The Ulster University research, which has been produced in partnership with the Northern Ireland Housing Executive and Progressive Building Society, analyses the performance of the Northern Ireland housing market during the third quarter of 2021 (July, August and September).
The report is premised upon 3,314 transactions and reveals an overall average house price of £198,821 which represents a weighted annual level of growth of 10.6% between Q3 2020 and Q3 2021. Where quarterly movements are concerned, the Index displays an increase of 2.2% relative to Q2 2021. This growth remains driven by increases within the semi-detached and detached segments of the market over the quarter.
Estate agent sentiment throughout the course of Q3 2021 remained positive and has been underpinned by high volumes of enquires and transaction activity. The agent survey reaffirms the continued buoyancy since the reopening of the housing market post lock-down with 50% of agents surveyed citing increased transaction volumes relative to the previous quarter.
Interest levels from prospective purchasers has remained strong, with 59% of agents surveyed reporting heightened levels of enquires over the course of the quarter. Pertinently, 68% of the agents surveyed confirmed that increased viewing levels over the quarter had prompted a further increase in the number of properties achieving ‘sale agreed’ status relative to the previous quarter. The majority of agents expect that resilience to continue through into next quarter – albeit while acknowledging Q4 to be a traditionally ‘quieter’ period in terms of the volume of sales.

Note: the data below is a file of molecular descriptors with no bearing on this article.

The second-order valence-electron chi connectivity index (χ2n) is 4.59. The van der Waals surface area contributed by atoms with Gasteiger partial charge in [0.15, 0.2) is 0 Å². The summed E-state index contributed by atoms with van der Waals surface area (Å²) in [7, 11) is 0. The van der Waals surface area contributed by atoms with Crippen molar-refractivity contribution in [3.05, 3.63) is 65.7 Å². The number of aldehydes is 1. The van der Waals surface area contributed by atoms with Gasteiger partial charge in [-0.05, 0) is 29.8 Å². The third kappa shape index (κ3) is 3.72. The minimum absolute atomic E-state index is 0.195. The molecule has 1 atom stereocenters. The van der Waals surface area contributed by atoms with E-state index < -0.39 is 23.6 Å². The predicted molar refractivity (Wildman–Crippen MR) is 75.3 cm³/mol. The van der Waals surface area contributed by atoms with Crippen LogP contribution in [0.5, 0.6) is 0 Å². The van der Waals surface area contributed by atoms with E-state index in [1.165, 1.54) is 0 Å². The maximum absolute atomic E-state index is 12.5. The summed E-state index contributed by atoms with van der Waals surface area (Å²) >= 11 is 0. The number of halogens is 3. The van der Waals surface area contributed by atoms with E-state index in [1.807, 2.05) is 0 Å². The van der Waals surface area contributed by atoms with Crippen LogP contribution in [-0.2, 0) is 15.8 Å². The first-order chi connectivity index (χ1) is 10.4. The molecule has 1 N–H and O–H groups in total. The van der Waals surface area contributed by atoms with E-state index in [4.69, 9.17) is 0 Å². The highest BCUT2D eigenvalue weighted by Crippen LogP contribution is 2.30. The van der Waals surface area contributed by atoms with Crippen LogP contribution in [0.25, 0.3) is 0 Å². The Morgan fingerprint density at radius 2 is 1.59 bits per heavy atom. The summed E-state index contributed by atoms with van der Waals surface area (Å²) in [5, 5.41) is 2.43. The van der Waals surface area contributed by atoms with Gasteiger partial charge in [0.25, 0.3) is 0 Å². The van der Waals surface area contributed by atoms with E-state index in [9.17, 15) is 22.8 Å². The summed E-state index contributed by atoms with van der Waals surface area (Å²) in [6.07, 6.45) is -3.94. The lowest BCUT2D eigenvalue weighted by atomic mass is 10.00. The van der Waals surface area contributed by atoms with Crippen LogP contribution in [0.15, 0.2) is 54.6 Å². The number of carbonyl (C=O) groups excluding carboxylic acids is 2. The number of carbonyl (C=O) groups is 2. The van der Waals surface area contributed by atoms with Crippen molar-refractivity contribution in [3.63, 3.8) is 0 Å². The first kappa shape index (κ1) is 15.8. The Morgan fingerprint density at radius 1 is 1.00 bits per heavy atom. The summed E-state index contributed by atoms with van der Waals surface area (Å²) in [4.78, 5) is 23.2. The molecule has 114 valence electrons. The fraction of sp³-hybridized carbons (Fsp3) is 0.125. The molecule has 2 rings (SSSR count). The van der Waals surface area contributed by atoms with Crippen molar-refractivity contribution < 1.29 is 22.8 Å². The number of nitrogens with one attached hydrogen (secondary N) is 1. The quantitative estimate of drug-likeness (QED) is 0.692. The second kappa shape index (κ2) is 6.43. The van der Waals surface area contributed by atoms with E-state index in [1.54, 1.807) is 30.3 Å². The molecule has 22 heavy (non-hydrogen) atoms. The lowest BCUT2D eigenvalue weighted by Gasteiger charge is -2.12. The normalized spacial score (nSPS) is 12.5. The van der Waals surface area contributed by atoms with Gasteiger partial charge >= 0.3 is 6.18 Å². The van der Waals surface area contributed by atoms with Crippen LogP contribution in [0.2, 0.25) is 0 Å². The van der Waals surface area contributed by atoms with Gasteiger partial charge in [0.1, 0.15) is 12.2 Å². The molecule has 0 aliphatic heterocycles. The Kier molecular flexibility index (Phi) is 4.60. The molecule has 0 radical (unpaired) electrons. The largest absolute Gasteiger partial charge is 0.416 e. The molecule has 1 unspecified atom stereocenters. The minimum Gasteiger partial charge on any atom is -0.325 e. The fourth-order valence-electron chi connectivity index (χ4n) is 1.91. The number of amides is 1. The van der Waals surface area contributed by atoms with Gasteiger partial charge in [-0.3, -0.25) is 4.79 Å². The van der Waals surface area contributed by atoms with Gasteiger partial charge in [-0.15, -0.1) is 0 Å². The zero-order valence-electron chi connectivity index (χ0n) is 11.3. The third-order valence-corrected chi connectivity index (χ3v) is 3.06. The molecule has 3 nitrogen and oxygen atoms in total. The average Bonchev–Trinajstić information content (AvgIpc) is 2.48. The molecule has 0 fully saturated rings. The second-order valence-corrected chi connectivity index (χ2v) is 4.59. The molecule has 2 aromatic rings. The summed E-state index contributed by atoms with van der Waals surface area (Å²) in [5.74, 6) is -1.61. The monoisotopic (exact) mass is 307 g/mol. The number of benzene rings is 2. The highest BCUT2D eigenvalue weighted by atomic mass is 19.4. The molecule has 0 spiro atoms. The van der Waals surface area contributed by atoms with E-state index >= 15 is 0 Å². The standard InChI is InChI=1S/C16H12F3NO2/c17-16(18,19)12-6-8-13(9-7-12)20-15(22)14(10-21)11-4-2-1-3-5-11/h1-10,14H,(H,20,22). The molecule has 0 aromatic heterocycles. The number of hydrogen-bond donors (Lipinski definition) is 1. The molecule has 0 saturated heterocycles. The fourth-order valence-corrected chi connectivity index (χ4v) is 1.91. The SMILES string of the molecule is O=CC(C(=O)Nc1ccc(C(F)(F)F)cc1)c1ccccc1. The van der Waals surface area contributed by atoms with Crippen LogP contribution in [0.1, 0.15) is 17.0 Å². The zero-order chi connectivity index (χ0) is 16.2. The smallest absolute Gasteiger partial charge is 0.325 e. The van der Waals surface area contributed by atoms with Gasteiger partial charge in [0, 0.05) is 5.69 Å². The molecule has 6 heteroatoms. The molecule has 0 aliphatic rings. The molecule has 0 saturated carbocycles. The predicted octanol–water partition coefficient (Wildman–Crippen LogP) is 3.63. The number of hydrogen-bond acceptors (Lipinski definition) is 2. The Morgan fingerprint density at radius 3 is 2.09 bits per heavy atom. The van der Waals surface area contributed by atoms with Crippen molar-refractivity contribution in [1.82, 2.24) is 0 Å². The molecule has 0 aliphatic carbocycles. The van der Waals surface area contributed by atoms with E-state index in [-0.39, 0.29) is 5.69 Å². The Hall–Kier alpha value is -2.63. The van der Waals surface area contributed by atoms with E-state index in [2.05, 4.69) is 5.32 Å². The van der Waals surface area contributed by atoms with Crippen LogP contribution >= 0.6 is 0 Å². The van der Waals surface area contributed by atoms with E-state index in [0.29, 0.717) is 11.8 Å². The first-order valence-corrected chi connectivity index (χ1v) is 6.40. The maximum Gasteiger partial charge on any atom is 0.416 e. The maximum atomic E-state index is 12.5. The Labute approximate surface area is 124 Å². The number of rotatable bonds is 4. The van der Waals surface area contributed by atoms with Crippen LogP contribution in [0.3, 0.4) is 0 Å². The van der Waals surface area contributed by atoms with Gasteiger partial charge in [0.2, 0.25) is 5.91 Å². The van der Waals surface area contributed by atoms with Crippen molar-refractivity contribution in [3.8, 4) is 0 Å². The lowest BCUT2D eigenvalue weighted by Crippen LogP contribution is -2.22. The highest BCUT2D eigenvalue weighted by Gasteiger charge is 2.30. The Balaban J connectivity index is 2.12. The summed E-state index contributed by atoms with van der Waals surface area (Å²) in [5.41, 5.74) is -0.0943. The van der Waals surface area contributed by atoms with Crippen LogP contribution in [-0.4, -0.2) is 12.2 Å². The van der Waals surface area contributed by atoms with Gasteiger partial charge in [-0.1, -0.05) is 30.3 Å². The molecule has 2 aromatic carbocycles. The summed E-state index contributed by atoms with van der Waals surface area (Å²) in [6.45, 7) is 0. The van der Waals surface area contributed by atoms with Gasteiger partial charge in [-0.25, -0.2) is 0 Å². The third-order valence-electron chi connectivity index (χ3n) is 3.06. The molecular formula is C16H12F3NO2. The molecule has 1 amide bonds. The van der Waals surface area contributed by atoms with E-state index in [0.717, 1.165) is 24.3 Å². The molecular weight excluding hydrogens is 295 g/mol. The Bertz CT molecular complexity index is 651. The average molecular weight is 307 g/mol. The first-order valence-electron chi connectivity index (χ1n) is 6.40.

Whilst underlying market demand coupled with cheap borrowing costs and the ongoing supply issues continue to offer a cushion for any potential price deceleration or correction, the prevailing inflationary pressures within the wider economy are of concern as impending interest rate increases to curb inflation will undoubtedly percolate into the housing market.
Lead Researcher, Dr Michael McCord, Reader in Real Estate, Ulster University said:
“The main findings of this survey indicate a market which continues to exhibit increased trading up activity and price acceleration as a consequence of strong levels of market demand coupled with supply inelasticity. Entering into 2021, the market displayed strong resilience, with consecutive-quarter price inflation evident, driven by high demand and optimism. This buoyancy has continued within this quarter, with notable structural market dynamics and challenges starting to emerge, particularly in relation to the lack of housing supply. This, compounded with the volatile economic setting posed by the precarious inflationary environment, poses some challenges ahead for the housing market.”
Michael Boyd, Deputy Chief Executive & Finance Director, Progressive Building Society, said:
“The post-lockdown momentum and high levels of activity in the housing market have continued in the third quarter of 2021, with demand remaining high throughout Northern Ireland. This has been influenced, in part, by the recent push in completions prior to the phasing out of the Government’s Stamp Duty holiday. Small transactional drops experienced by a minority of estate agents reflects both regional variance in demand and the market’s shift into quieter months of the year.
“The market’s resilience and comparative affordability in the longer-term will be important with prevailing inflationary pressures within the wider economy potentially impacting transaction levels”.
Ursula McAnulty, Head of Research at the Northern Ireland Housing Executive, which commissions the survey, said:
“The latest figures produced by Ulster University confirm the ongoing strong demand in the residential housing market during the third quarter. The number of transactions in the sample remained well above average, and average prices continued to rise as a result. In what is traditionally a quieter period for the housing market, that effect may ease in the final quarter of the year, but there is still some expectation of ongoing demand and price growth. However, as the cost of living increases, the situation for both prospective and existing borrowers may become more challenging as we look ahead into 2022.”